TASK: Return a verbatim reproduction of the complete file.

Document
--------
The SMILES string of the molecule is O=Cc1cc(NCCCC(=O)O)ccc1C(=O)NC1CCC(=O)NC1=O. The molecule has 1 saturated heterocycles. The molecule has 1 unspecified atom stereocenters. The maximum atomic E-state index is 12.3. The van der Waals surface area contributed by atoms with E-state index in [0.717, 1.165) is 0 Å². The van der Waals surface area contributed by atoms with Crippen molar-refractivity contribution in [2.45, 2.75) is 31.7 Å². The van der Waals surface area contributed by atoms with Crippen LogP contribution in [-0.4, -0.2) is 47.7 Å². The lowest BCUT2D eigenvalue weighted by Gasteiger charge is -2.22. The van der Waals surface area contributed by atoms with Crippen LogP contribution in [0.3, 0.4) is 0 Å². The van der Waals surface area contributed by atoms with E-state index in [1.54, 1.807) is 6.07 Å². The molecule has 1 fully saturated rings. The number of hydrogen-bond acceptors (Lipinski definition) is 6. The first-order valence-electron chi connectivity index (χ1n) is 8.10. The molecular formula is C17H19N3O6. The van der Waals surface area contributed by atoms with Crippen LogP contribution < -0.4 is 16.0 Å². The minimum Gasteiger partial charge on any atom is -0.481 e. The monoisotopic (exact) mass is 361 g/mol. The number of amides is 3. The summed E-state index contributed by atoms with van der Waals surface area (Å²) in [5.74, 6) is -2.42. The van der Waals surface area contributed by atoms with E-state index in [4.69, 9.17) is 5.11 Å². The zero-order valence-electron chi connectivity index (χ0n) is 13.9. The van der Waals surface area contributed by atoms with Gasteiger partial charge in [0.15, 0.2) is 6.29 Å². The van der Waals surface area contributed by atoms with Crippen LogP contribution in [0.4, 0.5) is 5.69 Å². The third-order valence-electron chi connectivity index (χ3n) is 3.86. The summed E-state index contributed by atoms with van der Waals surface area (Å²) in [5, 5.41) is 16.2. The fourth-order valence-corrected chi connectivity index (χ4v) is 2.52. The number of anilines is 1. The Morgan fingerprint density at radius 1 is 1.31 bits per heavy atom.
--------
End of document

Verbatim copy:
The SMILES string of the molecule is O=Cc1cc(NCCCC(=O)O)ccc1C(=O)NC1CCC(=O)NC1=O. The molecule has 1 saturated heterocycles. The molecule has 1 unspecified atom stereocenters. The maximum atomic E-state index is 12.3. The van der Waals surface area contributed by atoms with E-state index in [0.717, 1.165) is 0 Å². The van der Waals surface area contributed by atoms with Crippen molar-refractivity contribution in [2.45, 2.75) is 31.7 Å². The van der Waals surface area contributed by atoms with Crippen LogP contribution in [-0.4, -0.2) is 47.7 Å². The lowest BCUT2D eigenvalue weighted by Gasteiger charge is -2.22. The van der Waals surface area contributed by atoms with Crippen LogP contribution in [0.3, 0.4) is 0 Å². The van der Waals surface area contributed by atoms with E-state index in [1.54, 1.807) is 6.07 Å². The molecule has 1 fully saturated rings. The number of hydrogen-bond acceptors (Lipinski definition) is 6. The first-order valence-electron chi connectivity index (χ1n) is 8.10. The molecular formula is C17H19N3O6. The van der Waals surface area contributed by atoms with Crippen LogP contribution < -0.4 is 16.0 Å². The minimum Gasteiger partial charge on any atom is -0.481 e. The monoisotopic (exact) mass is 361 g/mol. The number of amides is 3. The summed E-state index contributed by atoms with van der Waals surface area (Å²) in [5.74, 6) is -2.42. The van der Waals surface area contributed by atoms with E-state index in [4.69, 9.17) is 5.11 Å². The zero-order valence-electron chi connectivity index (χ0n) is 13.9. The van der Waals surface area contributed by atoms with Gasteiger partial charge in [0.15, 0.2) is 6.29 Å². The van der Waals surface area contributed by atoms with Crippen LogP contribution in [0.4, 0.5) is 5.69 Å². The third-order valence-electron chi connectivity index (χ3n) is 3.86. The summed E-state index contributed by atoms with van der Waals surface area (Å²) in [5, 5.41) is 16.2. The fourth-order valence-corrected chi connectivity index (χ4v) is 2.52. The number of anilines is 1. The Morgan fingerprint density at radius 1 is 1.31 bits per heavy atom.